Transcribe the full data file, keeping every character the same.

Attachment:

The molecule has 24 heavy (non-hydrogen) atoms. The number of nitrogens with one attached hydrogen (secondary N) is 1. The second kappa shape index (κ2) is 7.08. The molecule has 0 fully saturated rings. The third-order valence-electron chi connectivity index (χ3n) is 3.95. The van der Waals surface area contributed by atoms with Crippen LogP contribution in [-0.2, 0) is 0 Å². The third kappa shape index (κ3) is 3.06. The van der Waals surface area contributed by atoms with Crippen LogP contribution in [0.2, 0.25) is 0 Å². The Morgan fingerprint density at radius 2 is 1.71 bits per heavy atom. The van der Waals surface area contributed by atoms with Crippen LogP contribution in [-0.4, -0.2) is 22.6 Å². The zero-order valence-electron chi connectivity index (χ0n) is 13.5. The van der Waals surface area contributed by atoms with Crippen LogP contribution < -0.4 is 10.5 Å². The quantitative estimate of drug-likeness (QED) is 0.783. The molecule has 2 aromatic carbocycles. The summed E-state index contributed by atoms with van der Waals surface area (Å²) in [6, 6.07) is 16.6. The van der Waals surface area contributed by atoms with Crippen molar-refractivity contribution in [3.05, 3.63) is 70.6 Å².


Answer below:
The molecule has 24 heavy (non-hydrogen) atoms. The number of nitrogens with one attached hydrogen (secondary N) is 1. The second kappa shape index (κ2) is 7.08. The molecule has 0 fully saturated rings. The third-order valence-electron chi connectivity index (χ3n) is 3.95. The van der Waals surface area contributed by atoms with Crippen LogP contribution in [-0.2, 0) is 0 Å². The third kappa shape index (κ3) is 3.06. The van der Waals surface area contributed by atoms with Crippen LogP contribution in [0.2, 0.25) is 0 Å². The Morgan fingerprint density at radius 2 is 1.71 bits per heavy atom. The van der Waals surface area contributed by atoms with Crippen LogP contribution in [-0.4, -0.2) is 22.6 Å². The zero-order valence-electron chi connectivity index (χ0n) is 13.5. The van der Waals surface area contributed by atoms with Crippen LogP contribution < -0.4 is 10.5 Å². The quantitative estimate of drug-likeness (QED) is 0.783. The molecule has 2 aromatic carbocycles. The summed E-state index contributed by atoms with van der Waals surface area (Å²) in [6, 6.07) is 16.6. The van der Waals surface area contributed by atoms with Crippen molar-refractivity contribution in [3.05, 3.63) is 70.6 Å².